Patricia Freuler, the first woman president of Bodegas de Argentina: “Ensuring equality of opportunity for women is a pressing issue for the entire viticultural sector.” 

Patricia Freuler

Patricia is the owner of Tapiz, Zolo and Wapisa wineries and is the first woman to be named President of Bodegas de Argentina, an entity whose membership includes most of the leading wineries in the country as well as many small, and medium-sized enterprises. Under her leadership, the body became strongly committed to gender rights and equality of opportunity for women in the viticultural sector. For example, working in partnership with Wines of Argentina and Amfori, Bodegas de Argentina presented the first ever study of gender perspectives within the sector.  

That is why Patricia Freuler is a leading woman in Argentine viticulture and as part of WofA’s celebration of Women’s month, in which we seek to highlight the work of women in the industry, we interviewed her about her work and contributions to  Women of Argentina.

Interview with Patricia Freuler

How has the role of women in the Argentine viticultural industry changed in recent years?

I would say that it has seen significant change. We’re seeing far greater participation and visibility of women in different areas of the industry and at wineries. However, it’s still not as much as we would like, there’s a long way to go to ensure that women have the same opportunities as men. 

There’s no doubt that there’s been a change of paradigm with regard to gender rights and we’re on the right path. At Bodegas de Argentina we are working on equality of opportunity and we believe it’s best done gradually, taking small but firm steps. This is a very male-dominated industry so trying to do everything all at once can generate resistance and conflict. We implement processes to allow us to demonstrate the existing inequality and our obligation to change that.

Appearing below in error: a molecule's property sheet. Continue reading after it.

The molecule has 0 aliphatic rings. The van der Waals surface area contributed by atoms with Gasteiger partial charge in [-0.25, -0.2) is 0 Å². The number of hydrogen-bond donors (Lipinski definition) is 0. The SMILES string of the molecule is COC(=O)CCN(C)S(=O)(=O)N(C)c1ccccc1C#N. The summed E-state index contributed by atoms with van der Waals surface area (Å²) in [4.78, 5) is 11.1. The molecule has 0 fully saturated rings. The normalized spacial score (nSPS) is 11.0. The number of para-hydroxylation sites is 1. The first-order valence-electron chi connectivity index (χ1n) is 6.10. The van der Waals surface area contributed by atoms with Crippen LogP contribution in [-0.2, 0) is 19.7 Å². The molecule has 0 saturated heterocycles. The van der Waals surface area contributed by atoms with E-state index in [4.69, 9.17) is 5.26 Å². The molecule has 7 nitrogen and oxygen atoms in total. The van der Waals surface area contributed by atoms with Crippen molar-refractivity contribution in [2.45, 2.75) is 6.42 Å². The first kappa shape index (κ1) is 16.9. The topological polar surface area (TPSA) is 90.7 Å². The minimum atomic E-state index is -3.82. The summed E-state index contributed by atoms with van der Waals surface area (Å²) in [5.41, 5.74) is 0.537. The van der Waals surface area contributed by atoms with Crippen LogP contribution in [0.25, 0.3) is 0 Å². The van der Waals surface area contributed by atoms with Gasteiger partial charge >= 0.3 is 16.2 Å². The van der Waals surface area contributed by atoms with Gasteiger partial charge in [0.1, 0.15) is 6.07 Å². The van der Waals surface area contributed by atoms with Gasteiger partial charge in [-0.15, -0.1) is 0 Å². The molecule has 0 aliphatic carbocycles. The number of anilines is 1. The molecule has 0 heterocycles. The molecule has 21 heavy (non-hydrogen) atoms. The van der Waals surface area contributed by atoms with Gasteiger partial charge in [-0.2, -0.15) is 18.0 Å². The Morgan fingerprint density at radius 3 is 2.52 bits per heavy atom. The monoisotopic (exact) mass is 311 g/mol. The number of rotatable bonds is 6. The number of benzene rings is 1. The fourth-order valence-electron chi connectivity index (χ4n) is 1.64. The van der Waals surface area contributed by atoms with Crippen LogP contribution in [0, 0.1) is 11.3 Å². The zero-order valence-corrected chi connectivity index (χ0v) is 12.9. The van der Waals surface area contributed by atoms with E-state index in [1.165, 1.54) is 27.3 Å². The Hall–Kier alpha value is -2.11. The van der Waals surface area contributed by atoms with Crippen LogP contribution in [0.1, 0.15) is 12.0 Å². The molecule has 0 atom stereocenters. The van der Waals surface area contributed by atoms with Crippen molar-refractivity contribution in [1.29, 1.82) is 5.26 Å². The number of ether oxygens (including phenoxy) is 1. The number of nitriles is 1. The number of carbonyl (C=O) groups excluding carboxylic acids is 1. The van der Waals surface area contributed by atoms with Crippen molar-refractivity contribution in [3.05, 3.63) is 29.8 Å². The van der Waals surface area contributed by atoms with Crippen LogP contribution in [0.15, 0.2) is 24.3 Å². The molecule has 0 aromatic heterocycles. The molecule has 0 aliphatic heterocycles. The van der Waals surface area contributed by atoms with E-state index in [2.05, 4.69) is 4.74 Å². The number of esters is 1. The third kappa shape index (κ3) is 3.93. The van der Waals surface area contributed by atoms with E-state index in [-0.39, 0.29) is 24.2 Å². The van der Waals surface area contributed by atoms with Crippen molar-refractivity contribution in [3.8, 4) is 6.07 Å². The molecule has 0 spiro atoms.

How did you start working toward this goal at Bodegas de Argentina?

A major step was to commission the first study of gender perspectives in the viticultural sector. Participation wasn’t as high as we’d like but it was useful in turning up a lot of significant and sensitive information. The results got the sector thinking very hard. For example, in general terms, women enter the industry with greater professional training than men for management roles and in other sectors they have better basic training. And yet, there are still far fewer women working in wineries. 

Proving this allowed us to raise awareness within the industry, with concrete evidence, about the importance of ensuring equality of opportunity, demonstrating that we are missing out on a huge amount of human, intellectual and professional potential.  

We went on to develop the Bodegas de Argentina Sustainability Protocol, which about a hundred wineries adopted and must re-certify every year by undergoing an audit of different areas of activity, which specifically includes a section on good practice in gender equality and equal opportunities that addresses discrimination of all kinds, not just gender but also those related to religion, age, ethnicity and ableism. One of the steps we included was the implementation of a “Blind Curriculum Vitae” during hiring processes.  

How do you deal with resistance from within the sector when addressing these issues? 

Bodegas de Argentina is a chamber of business that works to make the Argentine viticultural sector more competitive and address essential issues that affect the industry as a whole. The key to including other areas is demonstrating that we’re not losing our focus on the business side and making those other aspects a part of that. We successfully did so and now it’s a part of our sustainability protocols.